A classic favorite — Ma Po Tofu is a fiery Sichuan classic named for the pockmarked (po) wife (ma) who supposedly invented it at her husband’s restaurant. Ma Po Tofu is a justly popular menu item in many Chinese restaurants, especially in Chengdu.
Print Recipe Tea-Infused Steamed Custard Servings Ingredients 6 oz chicken broth2 oz water1 teaspoon green tea leaves2 eggsteaspoon ½salt4 medium sized shrimp Sauce: cup ¼chicken broth1 teaspoon green tea leaves1 teaspoon cornstarch slurry Servings Ingredients 6 oz chicken broth2 oz water1 teaspoon green tea leaves2 […]
Print Recipe Hot Pot Broth Servings Ingredients 3 tablespoons Vegetable oil1 tablespoon dried red chili pieces2 tablespoons DouBanJang spicy bean paste1 teaspoon fermented black beans, rinsed and drained2 slices fresh ginger1 stalk green onion2 pieces bay leaves1 tablespoon fennel seeds5 round cardamom fruit Fructus Amomi […]
Print Recipe Green Tea Krumkake Cookies Servings Ingredients 1 Tbsp matcha powder (green tea powder)½ cup water2 cups powdered sugar4 eggs1 ½ cups sugar1 ½ cups all-purpose flour8 oz melted butter 2 sticks Servings Ingredients 1 Tbsp matcha powder (green tea powder)½ cup water2 cups […]
Print Recipe Water-Cooked Fish Servings Ingredients 1 lb fish fillet cut into thin slicesteaspoon ½salt1 teaspoon Chinese rice wine1 teaspoon cornstarch1 cup fresh mushrooms sliced1 cup Chinese celery cut into 2” lengths5 tablespoons Vegetable oil separated1 star anise1 1 ” stick cinnamon5 cloves garlic crushed2 […]
Almost every Sichuan family will have a few Pao Cai jars in their kitchen or on their balcony. What used to be a method to preserve a bountiful harvest has become a daily enjoyment: to many Sichuanese, no meal is complete without some crunchy pickled vegetables. […]
This economical noodle dish is served chilled or at room temperature. The fiery spicy sauce pairs perfectly with the refreshingly cool noodles – no wonder this snack is so ubiquitous all over Sichuan! Print Recipe Mung Bean Jelly with Sichuan Spicy Sauce Servings Ingredients 1 […]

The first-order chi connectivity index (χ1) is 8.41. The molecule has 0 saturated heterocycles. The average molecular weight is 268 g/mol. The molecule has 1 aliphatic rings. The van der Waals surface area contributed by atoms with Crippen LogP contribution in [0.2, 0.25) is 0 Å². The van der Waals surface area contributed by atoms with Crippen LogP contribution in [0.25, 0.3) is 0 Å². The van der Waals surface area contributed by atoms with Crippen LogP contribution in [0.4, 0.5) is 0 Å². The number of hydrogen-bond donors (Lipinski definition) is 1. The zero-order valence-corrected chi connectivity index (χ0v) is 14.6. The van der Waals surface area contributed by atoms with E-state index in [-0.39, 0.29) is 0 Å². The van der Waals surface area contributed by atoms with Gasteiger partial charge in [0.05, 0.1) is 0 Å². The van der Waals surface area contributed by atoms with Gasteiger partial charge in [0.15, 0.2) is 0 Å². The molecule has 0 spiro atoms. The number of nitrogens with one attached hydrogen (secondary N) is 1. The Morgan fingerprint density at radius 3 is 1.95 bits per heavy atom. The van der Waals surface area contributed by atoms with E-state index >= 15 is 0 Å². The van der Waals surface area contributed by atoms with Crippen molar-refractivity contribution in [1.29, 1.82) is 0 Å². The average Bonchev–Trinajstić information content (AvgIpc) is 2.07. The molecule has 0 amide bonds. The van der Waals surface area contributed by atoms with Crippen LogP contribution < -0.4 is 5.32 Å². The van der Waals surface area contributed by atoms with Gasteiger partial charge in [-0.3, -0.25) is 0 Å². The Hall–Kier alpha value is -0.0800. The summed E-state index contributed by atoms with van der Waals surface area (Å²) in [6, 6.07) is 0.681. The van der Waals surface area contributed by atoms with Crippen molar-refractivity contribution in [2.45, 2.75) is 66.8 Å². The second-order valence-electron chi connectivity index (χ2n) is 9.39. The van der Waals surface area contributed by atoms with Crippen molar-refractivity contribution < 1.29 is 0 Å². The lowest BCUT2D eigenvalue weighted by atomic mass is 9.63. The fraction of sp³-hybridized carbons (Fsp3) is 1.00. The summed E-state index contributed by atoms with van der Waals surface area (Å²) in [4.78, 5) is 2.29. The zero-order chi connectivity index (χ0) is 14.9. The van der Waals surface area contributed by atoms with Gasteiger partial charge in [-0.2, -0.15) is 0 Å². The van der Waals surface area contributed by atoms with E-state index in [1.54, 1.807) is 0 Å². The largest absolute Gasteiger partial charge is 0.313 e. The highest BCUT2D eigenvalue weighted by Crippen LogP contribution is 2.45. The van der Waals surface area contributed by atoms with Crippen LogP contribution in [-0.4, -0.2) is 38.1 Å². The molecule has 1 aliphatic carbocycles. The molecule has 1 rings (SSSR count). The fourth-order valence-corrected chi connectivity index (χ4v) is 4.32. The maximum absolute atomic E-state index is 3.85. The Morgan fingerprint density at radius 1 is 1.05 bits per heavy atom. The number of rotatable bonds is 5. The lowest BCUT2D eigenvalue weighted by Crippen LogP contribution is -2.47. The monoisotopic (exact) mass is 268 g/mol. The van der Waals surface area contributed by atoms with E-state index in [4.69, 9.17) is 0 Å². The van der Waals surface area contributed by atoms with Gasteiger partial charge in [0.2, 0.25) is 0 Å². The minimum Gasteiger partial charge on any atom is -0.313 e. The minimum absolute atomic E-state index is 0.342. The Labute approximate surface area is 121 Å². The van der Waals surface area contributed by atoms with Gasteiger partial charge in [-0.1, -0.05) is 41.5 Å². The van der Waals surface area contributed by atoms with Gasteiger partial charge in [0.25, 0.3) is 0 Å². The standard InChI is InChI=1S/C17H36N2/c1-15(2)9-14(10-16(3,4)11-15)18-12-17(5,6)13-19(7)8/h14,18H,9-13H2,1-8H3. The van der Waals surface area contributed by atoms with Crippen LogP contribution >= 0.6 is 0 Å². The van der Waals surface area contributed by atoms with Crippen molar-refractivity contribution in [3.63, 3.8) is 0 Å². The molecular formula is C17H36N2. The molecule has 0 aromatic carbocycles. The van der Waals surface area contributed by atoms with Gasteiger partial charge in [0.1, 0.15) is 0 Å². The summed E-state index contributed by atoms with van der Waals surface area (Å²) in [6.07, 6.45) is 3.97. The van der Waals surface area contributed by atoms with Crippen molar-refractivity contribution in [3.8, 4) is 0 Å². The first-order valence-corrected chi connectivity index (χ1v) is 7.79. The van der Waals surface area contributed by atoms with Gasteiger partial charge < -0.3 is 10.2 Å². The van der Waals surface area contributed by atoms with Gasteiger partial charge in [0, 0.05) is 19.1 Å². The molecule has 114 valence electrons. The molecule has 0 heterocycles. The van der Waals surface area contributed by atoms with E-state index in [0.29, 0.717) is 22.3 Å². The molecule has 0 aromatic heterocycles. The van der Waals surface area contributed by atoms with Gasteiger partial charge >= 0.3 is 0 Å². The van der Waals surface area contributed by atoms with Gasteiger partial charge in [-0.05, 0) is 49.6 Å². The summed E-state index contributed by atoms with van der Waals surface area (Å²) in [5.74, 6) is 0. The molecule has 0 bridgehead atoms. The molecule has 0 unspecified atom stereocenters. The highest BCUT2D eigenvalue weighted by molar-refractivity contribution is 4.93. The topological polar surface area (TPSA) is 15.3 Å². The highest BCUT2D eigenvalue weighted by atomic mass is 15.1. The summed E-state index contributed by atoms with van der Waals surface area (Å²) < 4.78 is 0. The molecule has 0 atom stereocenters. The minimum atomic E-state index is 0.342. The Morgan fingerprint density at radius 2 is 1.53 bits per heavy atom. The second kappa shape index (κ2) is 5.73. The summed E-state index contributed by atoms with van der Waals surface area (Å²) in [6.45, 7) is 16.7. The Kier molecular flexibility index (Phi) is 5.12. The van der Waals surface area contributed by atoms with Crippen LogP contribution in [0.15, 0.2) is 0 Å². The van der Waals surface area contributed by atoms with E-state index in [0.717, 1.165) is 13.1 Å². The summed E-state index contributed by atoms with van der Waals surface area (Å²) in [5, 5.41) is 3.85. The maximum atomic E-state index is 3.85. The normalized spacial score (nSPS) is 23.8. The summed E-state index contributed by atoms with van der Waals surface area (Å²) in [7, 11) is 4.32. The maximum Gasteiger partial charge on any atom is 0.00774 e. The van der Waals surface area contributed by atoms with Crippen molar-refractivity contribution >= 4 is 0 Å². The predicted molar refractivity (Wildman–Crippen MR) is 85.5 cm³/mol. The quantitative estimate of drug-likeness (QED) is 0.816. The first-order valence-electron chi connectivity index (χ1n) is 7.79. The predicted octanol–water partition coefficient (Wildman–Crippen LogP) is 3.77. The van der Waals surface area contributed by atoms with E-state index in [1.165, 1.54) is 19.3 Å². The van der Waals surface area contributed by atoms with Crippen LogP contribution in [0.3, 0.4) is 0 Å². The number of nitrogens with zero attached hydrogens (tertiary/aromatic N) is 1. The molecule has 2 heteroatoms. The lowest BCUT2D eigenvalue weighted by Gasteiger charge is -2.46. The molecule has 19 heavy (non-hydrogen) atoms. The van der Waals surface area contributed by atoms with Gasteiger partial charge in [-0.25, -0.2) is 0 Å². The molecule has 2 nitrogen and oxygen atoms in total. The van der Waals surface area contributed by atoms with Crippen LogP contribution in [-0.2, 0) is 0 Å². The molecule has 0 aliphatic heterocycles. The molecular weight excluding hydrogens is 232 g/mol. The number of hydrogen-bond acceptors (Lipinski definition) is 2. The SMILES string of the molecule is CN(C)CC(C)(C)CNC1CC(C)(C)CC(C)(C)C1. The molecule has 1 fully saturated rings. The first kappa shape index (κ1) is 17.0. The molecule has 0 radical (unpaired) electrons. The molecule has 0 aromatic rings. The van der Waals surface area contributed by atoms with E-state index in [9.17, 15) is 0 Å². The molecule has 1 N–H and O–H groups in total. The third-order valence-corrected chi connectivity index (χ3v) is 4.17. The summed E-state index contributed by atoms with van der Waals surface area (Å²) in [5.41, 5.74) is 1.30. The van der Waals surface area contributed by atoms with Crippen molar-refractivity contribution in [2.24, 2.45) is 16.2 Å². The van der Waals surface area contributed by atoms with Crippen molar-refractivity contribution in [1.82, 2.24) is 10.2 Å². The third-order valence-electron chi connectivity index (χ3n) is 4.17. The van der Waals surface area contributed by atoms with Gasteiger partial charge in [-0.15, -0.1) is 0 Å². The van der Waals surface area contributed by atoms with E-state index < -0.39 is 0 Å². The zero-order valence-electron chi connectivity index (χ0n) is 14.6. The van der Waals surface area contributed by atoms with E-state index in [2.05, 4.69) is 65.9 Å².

Paella, Spain’s most famous dish is undoubtedly one of the world’s great rice dishes. The first time I saw a traditional paella pan, I thought it was a particularly shallow flat-bottomed wok. That got me thinking about how a Chinese cook would prepare the same dish. The result is this East-West hybrid that works especially well in an electric wok.
Taro cake (simplified Chinese: 芋头糕; traditional Chinese: 芋頭糕; pinyin: yùtóu gāo; Cantonese Yale: wuhtáu gōu) is a Chinese dish made from the vegetable taro. While it is denser in texture than radish cakes, both these savory cakes made in a similar ways, with rice flour as the main ingredient. When served in dim sum cuisine, it is cut into square-shaped slices and pan-fried before serving. It is found in Hong Kong, China, and overseas Chinatowns restaurants. Other ingredients often include pork and Chinese black mushroom, or even Chinese sausages. It is commonly topped with chopped scallions.